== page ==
Trace Web API Execution Time Using Custom Action Filter


In this article we will see how to trace the execution time of API methods using a Custom Action Filter.

Step 1

Open Visual Studio 2013. Go to the "File" menu then select "New" and click on "Project...".

Step 2

Select "Web" from the left panel and "ASP.NET Web Application" from the center panel.

Provide an appropriate name for the application, select the location and click on the "OK" button.

select location

Step 3

Select "Empty" in the template list.

Check the "Web API" checkbox and click the "OK" button.

click on OK

Step 4

As we select the empty template, we need to add one controller. Right-click on Controllers, select "Add" and click on "Controller".


Step 5

Select "Web API 2 Controller with read/write actions" and click the "Add" button.

add controller

Step 6

Name it "Home Controller".

home controller

Step 7

It will add a controller with 5 API methods.

API methods

Step 8

Now it's time to add a class to create the custom action filter. Right-click on the project, select "Add" and click "New Item".

add new item

Step 9

Select "Class" and provide the name "ExecutionTimeFilterAttribute".


Step 10

Now inherit the preceding class from "ActionFilterAttribute". The "System.Web.Http.Filters" namespace is required to add the ActionFilterAttribute class. It is a base class for all action-filter attributes. And action-filters are the way to add extra functionality to our Web API service. In this class we are overriding two methods, one is "OnActionExecuting" that occurs before the action method is invoked and another one is "OnActionExecuted" that occurs after the action method is invoked. Our main task is to trace the execution time and we have two methods out of which one is executed before and another is executed after the action method.

OnActionExecuted method

Step 11

So here we are using a Stopwatch to calculate the execution time and it requires the "System. Diagnostics" namespace. In the before method, OnActionExecuting, we set the action name property in HTTP request by initializing the stopwatch instance that sets the elapsed time property to zero and starts measuring the elapsed time. And in the after method, OnActionExecuted, we get the stopwatch instance from the same property and get the total elapsed time measured by the instance.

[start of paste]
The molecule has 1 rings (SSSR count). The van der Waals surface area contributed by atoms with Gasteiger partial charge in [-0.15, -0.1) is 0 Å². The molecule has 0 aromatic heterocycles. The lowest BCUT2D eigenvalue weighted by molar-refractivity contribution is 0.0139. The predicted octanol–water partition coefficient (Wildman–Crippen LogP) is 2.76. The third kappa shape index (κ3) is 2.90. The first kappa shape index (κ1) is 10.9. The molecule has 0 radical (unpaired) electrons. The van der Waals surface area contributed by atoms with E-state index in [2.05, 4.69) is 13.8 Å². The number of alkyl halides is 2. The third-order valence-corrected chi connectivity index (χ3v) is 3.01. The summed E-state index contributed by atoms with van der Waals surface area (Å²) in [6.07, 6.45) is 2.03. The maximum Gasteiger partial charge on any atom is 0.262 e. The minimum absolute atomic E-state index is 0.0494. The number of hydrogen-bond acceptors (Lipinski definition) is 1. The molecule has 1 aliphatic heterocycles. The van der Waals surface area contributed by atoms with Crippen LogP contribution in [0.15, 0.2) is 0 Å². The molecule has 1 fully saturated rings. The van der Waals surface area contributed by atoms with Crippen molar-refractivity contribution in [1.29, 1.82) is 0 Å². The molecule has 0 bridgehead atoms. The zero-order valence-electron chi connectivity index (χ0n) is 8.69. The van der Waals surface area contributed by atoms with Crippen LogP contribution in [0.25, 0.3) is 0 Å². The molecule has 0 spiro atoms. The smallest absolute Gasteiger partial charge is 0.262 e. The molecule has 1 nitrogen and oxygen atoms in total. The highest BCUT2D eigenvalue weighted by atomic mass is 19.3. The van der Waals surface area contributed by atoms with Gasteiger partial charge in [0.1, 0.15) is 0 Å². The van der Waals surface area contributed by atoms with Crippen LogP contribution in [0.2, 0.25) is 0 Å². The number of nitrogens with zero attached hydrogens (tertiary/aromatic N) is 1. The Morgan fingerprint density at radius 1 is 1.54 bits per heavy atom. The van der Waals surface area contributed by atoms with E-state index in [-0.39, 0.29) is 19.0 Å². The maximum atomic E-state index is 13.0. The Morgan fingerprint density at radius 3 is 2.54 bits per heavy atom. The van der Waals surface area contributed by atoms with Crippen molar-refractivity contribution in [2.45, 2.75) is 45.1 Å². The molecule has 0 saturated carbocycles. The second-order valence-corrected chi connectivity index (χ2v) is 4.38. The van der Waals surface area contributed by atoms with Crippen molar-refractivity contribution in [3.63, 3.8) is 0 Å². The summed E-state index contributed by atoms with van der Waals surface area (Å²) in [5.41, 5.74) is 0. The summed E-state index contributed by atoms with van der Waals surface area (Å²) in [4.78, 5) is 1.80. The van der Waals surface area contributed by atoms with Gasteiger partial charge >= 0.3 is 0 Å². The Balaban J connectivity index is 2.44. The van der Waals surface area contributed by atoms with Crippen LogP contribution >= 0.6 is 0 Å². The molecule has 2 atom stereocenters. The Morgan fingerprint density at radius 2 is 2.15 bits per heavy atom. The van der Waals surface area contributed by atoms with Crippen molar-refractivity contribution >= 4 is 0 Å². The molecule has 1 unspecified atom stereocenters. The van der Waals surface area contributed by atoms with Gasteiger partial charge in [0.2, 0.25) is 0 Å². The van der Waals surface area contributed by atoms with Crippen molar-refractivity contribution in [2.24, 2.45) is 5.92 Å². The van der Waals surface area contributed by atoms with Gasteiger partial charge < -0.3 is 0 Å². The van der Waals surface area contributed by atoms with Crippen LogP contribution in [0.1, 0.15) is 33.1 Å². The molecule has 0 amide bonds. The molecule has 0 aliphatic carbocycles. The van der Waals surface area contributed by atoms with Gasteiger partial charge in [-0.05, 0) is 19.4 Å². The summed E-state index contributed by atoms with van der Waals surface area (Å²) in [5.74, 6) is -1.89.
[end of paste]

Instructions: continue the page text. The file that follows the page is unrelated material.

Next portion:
Step 12

Now we need to add this (ExecutionTimeFilterAttribute) attribute to an API method, for which we want to measure the execution time. So let's add this attribute to the "Get" method.

measure execution time

Step 13

Run the application and call the "Get" method. Then check the output in the output window.

Output window

Here we can see the execution time for the "Get" method.

execution time

Step 14

Now whatever we did, that is for one method. But in a practical scenario there can be many methods in one controller and many controllers in one application, we should not add this attribute for all API methods in order to calculate the execution time. So in this case we can configure it in Global.asax.cs. We can add this custom attribute in GlobalConfiguration inside the Application_Start event.


Step 15

Remove the ExecutionTimeFilter attribute from the Get method as we have configured globally.


Step 16

This attribute works for all API methods now. Let's check by calling two different API methods.


You can check in the output window, the elapsed time for both of the methods.


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